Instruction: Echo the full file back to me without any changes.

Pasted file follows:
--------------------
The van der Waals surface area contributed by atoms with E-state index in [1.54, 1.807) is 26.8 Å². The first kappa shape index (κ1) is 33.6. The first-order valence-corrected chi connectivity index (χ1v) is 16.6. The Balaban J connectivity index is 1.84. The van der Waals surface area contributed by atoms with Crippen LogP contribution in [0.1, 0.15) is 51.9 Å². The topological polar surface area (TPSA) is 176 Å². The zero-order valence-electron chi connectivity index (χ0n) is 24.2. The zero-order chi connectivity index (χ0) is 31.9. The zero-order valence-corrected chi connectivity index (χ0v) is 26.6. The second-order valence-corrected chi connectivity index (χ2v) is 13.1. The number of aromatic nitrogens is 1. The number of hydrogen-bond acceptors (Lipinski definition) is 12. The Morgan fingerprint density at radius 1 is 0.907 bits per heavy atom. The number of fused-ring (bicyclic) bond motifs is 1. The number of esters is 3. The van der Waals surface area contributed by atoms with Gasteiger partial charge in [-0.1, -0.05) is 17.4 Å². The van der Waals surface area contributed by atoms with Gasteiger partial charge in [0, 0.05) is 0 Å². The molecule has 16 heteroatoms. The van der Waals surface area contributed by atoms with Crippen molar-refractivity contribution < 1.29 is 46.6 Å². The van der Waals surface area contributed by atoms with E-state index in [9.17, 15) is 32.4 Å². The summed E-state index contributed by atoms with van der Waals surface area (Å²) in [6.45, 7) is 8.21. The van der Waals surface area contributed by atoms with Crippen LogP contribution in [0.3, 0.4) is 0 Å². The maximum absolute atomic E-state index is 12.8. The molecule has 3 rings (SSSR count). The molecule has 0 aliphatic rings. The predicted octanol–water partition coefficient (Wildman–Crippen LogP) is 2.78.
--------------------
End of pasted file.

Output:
The van der Waals surface area contributed by atoms with E-state index in [1.54, 1.807) is 26.8 Å². The first kappa shape index (κ1) is 33.6. The first-order valence-corrected chi connectivity index (χ1v) is 16.6. The Balaban J connectivity index is 1.84. The van der Waals surface area contributed by atoms with Crippen LogP contribution in [0.1, 0.15) is 51.9 Å². The topological polar surface area (TPSA) is 176 Å². The zero-order valence-electron chi connectivity index (χ0n) is 24.2. The zero-order chi connectivity index (χ0) is 31.9. The zero-order valence-corrected chi connectivity index (χ0v) is 26.6. The second-order valence-corrected chi connectivity index (χ2v) is 13.1. The number of aromatic nitrogens is 1. The number of hydrogen-bond acceptors (Lipinski definition) is 12. The Morgan fingerprint density at radius 1 is 0.907 bits per heavy atom. The number of fused-ring (bicyclic) bond motifs is 1. The number of esters is 3. The van der Waals surface area contributed by atoms with Gasteiger partial charge in [-0.1, -0.05) is 17.4 Å². The van der Waals surface area contributed by atoms with Gasteiger partial charge in [0, 0.05) is 0 Å². The molecule has 16 heteroatoms. The van der Waals surface area contributed by atoms with Crippen molar-refractivity contribution < 1.29 is 46.6 Å². The van der Waals surface area contributed by atoms with E-state index in [9.17, 15) is 32.4 Å². The summed E-state index contributed by atoms with van der Waals surface area (Å²) in [6.45, 7) is 8.21. The van der Waals surface area contributed by atoms with Crippen LogP contribution in [0.3, 0.4) is 0 Å². The maximum absolute atomic E-state index is 12.8. The molecule has 3 rings (SSSR count). The molecule has 0 aliphatic rings. The predicted octanol–water partition coefficient (Wildman–Crippen LogP) is 2.78.